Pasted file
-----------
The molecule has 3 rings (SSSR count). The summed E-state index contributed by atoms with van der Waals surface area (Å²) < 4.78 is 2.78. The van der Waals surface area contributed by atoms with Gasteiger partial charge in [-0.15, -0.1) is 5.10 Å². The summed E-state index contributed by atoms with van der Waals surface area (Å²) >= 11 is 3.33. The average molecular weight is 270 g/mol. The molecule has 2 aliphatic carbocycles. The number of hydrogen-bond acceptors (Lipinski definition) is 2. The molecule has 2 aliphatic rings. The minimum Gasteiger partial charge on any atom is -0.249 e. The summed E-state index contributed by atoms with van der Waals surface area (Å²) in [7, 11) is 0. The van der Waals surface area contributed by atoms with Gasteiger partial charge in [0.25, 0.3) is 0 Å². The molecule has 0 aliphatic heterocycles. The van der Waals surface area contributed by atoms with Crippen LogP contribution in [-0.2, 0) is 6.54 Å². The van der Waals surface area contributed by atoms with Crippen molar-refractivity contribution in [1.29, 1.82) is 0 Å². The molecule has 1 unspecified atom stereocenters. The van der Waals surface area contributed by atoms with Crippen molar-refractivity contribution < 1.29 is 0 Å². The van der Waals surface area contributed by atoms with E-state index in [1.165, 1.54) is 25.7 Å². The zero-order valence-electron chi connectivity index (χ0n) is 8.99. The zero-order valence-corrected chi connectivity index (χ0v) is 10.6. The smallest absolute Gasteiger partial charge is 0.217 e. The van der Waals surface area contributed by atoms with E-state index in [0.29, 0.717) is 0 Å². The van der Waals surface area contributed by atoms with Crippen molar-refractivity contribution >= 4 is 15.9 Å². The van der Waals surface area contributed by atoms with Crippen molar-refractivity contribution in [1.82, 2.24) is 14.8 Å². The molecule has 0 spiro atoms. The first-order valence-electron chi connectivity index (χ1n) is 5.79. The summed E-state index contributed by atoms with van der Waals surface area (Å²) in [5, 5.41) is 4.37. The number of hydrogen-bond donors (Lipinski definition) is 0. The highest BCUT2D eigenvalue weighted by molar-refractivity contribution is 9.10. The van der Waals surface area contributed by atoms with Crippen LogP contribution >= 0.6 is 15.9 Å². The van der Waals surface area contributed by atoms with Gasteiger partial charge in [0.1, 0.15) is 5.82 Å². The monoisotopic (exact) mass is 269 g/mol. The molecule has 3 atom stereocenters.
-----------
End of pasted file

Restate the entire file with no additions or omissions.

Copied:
The molecule has 3 rings (SSSR count). The summed E-state index contributed by atoms with van der Waals surface area (Å²) < 4.78 is 2.78. The van der Waals surface area contributed by atoms with Gasteiger partial charge in [-0.15, -0.1) is 5.10 Å². The summed E-state index contributed by atoms with van der Waals surface area (Å²) >= 11 is 3.33. The average molecular weight is 270 g/mol. The molecule has 2 aliphatic carbocycles. The number of hydrogen-bond acceptors (Lipinski definition) is 2. The molecule has 2 aliphatic rings. The minimum Gasteiger partial charge on any atom is -0.249 e. The summed E-state index contributed by atoms with van der Waals surface area (Å²) in [7, 11) is 0. The van der Waals surface area contributed by atoms with Gasteiger partial charge in [0.25, 0.3) is 0 Å². The molecule has 0 aliphatic heterocycles. The van der Waals surface area contributed by atoms with Crippen LogP contribution in [-0.2, 0) is 6.54 Å². The van der Waals surface area contributed by atoms with Crippen molar-refractivity contribution in [1.29, 1.82) is 0 Å². The molecule has 1 unspecified atom stereocenters. The van der Waals surface area contributed by atoms with Crippen molar-refractivity contribution < 1.29 is 0 Å². The van der Waals surface area contributed by atoms with E-state index in [1.165, 1.54) is 25.7 Å². The zero-order valence-electron chi connectivity index (χ0n) is 8.99. The zero-order valence-corrected chi connectivity index (χ0v) is 10.6. The smallest absolute Gasteiger partial charge is 0.217 e. The van der Waals surface area contributed by atoms with E-state index in [0.29, 0.717) is 0 Å². The van der Waals surface area contributed by atoms with Crippen molar-refractivity contribution >= 4 is 15.9 Å². The van der Waals surface area contributed by atoms with Crippen molar-refractivity contribution in [1.82, 2.24) is 14.8 Å². The molecule has 0 spiro atoms. The first-order valence-electron chi connectivity index (χ1n) is 5.79. The summed E-state index contributed by atoms with van der Waals surface area (Å²) in [5, 5.41) is 4.37. The number of hydrogen-bond donors (Lipinski definition) is 0. The highest BCUT2D eigenvalue weighted by molar-refractivity contribution is 9.10. The van der Waals surface area contributed by atoms with Crippen LogP contribution >= 0.6 is 15.9 Å². The van der Waals surface area contributed by atoms with Gasteiger partial charge in [0.1, 0.15) is 5.82 Å². The monoisotopic (exact) mass is 269 g/mol. The molecule has 3 atom stereocenters.